The opinion of the court was delivered by: Hurley, Senior District Judge:
Plaintiff brings this action alleging violations of the Fair Labor Standards Act of 1938, as amended, 29 U.S.C. §§ 201, et. seq. ("FLSA"), and New York Labor Law ("NYLL") §§ 190 et. seq., by defendants for allegedly failing to pay plaintiff's earned wages. Plaintiff also brings a state law claim for unjust enrichment. Defendants move to dismiss the Complaint pursuant to Fed. R. Civ. P. 12(b)(6). For the reasons set forth below, the motion is granted in part, and denied in part.
The following factual allegations are taken from the complaint and presumed true for the purposes of this motion.
This dispute arises from defendants' alleged refusal to pay plaintiff wages he purportedly earned while employed by New York Merchants Protective Co., Inc. ("NYMP"), a company currently in receivership. On December 30, 2010, plaintiff resigned from NYMP, at which time the company owed him "accrued wages" in the amount of $202,233.80. (Compl. ¶¶ 9, 12.) On January 19, 2011, defendant Ronald J. Friedman ("Friedman") was appointed Receiver of NYMP by this Court in a separate case bearing docket number 11-cv-38. (Civil Case 11-cv-38, docket entry 11; compl. ¶ 14). Among Friedman's alleged duties as Receiver is the payment of all "reasonable and necessary expenses of operating NYMP's business, including but not limited to the payment of wages." (Compl. ¶ 16). Plaintiff alleges that he has made more than one demand for payment from Friedman since his appointment as Receiver, but his requests have been refused. (Compl. ¶¶ 9-10, 13.)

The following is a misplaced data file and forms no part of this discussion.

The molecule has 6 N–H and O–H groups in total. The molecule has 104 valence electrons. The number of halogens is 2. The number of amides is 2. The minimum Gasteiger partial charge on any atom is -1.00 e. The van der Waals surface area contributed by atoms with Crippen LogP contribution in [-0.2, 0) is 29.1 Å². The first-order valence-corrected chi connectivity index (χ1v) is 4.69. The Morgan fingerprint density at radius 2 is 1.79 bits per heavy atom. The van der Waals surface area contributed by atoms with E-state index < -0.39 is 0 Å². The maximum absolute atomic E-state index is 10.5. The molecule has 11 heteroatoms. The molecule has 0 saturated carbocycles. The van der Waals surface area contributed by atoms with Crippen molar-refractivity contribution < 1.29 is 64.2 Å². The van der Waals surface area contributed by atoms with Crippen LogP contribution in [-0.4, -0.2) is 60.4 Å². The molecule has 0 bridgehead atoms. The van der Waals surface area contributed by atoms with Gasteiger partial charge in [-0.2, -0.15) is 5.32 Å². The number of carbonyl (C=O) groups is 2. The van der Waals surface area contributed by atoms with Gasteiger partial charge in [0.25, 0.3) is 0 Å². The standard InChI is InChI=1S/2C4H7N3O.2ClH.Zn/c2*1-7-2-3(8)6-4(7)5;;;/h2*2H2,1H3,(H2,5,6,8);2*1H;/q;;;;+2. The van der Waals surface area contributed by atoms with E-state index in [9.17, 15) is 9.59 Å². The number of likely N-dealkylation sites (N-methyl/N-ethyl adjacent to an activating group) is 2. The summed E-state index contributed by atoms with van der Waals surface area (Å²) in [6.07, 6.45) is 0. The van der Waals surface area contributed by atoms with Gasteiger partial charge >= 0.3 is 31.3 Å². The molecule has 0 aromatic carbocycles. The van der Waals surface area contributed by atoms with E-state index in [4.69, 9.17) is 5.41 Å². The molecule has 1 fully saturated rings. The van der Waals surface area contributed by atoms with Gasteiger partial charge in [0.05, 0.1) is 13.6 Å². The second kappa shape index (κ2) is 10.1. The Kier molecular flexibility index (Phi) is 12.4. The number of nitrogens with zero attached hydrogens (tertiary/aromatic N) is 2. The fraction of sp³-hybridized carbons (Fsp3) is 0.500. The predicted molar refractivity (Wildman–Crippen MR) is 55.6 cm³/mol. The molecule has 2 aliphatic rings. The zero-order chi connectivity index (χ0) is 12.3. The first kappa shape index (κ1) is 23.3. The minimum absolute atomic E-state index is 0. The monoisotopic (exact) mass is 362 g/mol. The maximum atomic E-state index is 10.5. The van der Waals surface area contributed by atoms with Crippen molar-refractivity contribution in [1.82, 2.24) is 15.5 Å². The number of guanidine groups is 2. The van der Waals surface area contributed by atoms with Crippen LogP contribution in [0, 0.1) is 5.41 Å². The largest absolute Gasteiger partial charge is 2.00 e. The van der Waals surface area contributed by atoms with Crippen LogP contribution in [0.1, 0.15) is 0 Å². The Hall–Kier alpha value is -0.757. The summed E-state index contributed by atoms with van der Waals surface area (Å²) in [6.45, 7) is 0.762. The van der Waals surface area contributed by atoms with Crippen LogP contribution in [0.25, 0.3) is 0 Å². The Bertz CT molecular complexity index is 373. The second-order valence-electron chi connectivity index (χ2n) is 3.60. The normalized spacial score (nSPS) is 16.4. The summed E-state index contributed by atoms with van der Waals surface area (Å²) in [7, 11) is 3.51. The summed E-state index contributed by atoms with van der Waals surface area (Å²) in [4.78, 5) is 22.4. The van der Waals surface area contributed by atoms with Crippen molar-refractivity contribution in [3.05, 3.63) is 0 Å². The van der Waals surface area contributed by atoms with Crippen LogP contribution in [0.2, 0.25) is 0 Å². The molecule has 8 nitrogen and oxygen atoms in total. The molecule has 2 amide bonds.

a.Motion To Dismiss Pursuant to 12(b)(6)
Rule 8(a) provides that a pleading shall contain "a short and plain statement of the claim showing that the pleader is entitled to relief." Fed. R. Civ. P. 8(a)(2). The Supreme Court has clarified the pleading standard applicable in evaluating a motion to dismiss under Rule 12(b)(6).
First, in Bell Atl. Corp. v. Twombly, 550 U.S. 544, 127 S. Ct. 1955, 167 L. Ed. 2d 929 (2007), the Court disavowed the well-known statement in Conley v. Gibson, 355 U.S. 41, 45-46, 78 S. Ct. 99, 2 L. Ed. 2d 80 (1957) that "a complaint should not be dismissed for failure to state a claim unless it appears beyond doubt that the plaintiff can prove no set of facts in support of his claim which would entitle him to relief." 550 U.S. at 561. Instead, to survive a motion to dismiss under Twombly, a plaintiff must allege "only enough facts to state a claim to relief that is plausible on its face." Id. at 570.
While a complaint attacked by a Rule 12(b)(6) motion to dismiss does not need detailed factual allegations, a plaintiff's obligation to provide the grounds of his entitlement to relief requires more than labels and conclusions, and a formulaic recitation of the elements of a cause of action will not do. Factual allegations must be enough to raise a right to relief above the speculative level, on the assumption that all the allegations in the complaint are true (even if doubtful in fact).
Id. at 555 (citations and internal quotation marks omitted).
More recently, in Ashcroft v. Iqbal, 556 U.S. 662, 129 S. Ct. 1937, 173 L. Ed. 2d 868 (2009), the Supreme Court provided further guidance, setting a two-pronged approach for courts considering a motion to dismiss. First, a court should "begin by identifying pleadings that, because they are no more than conclusions, are not entitled to the assumption of truth." 129 S. Ct. at 1950. "While legal conclusions can provide the framework of a complaint, they must be supported by factual allegations." Id. Thus, "[t]hreadbare recitals of the ...